A regular attendant at Cabinet meetings, by the courtesy of President Hoover, is Vice President Charles Curtis. At last week's gathering he might well have eyed Postmaster General Walter Folger Brown with speculation if not suspicion. Was " General" Brown trying to get the Vice-Presidency away from him in 1932? Mr. Curtis wondered. Were " General" Brown's friends already working to this end? Mr. Curtis had heard as much. Did President Hoover, as a candidate for renomination, favor such a shift of running mates? Mr. Curtis wished he knew.
What gave rise to these thoughts by Vice President Curtis was evidence dug up by the special Senate committee, headed by Iowa's Senator Brookhart investigating Southern patronage, to the effect that postal workers were going about secretly booming their chief for the next vice-presidential nomination. They emphasized the great friendship between President Hoover and "General" Brown, pointed out that Mr. Curtis would be 72 in 1932, recalled his pre-convention hostility to Herbert Hoover in 1928. What gave these stories a substance of reality was the fact that "General" Brown has been deputized by President Hoover to handle most of the Southern patronage, to set up clean new State organizations of the G. 0. P.
Senator Brookhart soon told the stories to Vice President Curtis whose great good friend he is. He wanted to take the floor to denounce "General" Brown for carrying on a subterranean vice-presidential campaign. But Mr. Curtis dissuaded him. The Vice President let it be known through his friends that he would not lift a finger for renomination. "General" Brown's friends pooh-poohed the Brookhart yarns, insisted Mr. Brown would not take the Vice-Presidency nomination if it were offered him.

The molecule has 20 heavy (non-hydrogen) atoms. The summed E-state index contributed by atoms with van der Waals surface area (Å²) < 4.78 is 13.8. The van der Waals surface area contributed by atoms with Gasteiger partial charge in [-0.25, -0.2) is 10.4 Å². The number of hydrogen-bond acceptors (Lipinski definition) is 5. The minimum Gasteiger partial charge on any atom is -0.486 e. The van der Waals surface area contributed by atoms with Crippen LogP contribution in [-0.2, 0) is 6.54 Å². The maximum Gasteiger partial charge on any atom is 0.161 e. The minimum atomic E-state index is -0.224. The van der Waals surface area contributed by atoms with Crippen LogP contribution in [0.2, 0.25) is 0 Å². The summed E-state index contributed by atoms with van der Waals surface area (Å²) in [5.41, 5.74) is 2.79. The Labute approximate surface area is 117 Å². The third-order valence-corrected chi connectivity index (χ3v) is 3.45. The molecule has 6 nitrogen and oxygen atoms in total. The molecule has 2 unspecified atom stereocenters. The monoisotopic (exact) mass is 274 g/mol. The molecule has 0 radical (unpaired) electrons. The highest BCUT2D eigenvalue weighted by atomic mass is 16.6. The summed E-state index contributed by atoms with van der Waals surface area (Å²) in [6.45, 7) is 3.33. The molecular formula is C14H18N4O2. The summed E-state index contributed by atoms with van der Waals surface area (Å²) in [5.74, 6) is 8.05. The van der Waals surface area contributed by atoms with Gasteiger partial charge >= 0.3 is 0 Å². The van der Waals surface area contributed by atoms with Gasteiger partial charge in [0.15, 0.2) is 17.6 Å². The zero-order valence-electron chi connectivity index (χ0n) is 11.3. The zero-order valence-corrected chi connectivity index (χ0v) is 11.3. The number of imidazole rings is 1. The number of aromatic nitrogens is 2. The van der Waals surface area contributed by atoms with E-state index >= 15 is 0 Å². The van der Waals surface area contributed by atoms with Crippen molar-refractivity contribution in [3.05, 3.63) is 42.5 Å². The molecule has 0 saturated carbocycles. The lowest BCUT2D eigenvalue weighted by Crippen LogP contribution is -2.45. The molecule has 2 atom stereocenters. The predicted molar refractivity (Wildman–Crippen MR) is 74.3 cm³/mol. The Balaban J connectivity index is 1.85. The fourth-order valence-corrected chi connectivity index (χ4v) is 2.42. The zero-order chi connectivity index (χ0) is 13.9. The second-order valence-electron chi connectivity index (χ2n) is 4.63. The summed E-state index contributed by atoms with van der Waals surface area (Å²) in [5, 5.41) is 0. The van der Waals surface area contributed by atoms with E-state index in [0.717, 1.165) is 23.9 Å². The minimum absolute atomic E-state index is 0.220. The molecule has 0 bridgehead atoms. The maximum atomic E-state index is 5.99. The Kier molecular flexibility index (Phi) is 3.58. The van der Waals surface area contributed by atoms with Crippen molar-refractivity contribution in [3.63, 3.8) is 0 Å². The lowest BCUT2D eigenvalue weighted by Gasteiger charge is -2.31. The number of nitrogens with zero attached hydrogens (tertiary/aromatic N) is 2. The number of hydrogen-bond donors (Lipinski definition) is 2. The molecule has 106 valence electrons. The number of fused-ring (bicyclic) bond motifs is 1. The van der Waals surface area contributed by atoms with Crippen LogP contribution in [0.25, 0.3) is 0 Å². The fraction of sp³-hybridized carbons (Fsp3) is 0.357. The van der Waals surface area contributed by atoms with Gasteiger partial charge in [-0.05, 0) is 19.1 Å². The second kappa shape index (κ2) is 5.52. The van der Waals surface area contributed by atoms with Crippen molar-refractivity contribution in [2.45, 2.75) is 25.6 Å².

Showing that he was still an active and useful part of the administration, quieting rumors of fresh hostility between himself and President Hoover, Vice President Curtis carried important news last week from the Capitol to the White House. Against President Hoover's appointment of U. S. Circuit Judge John Johnston Parker of North Carolina to the Supreme Court was rising a tide of Senate opposition. It came from two quarters: 1) Union Labor, because in the Red Jacket coal case Judge Parker had sustained an injunction protecting a " yellow-dog" contract from the United Mine Workers of America;* 2) Negroes, because Judge Parker, in a 1920 campaign, was supposed to have said that the G. 0. P. did not want the black race in politics.
*A "yellow-dog" contract, in Labor's parlance, is one under which men are employed on condition they will join no union.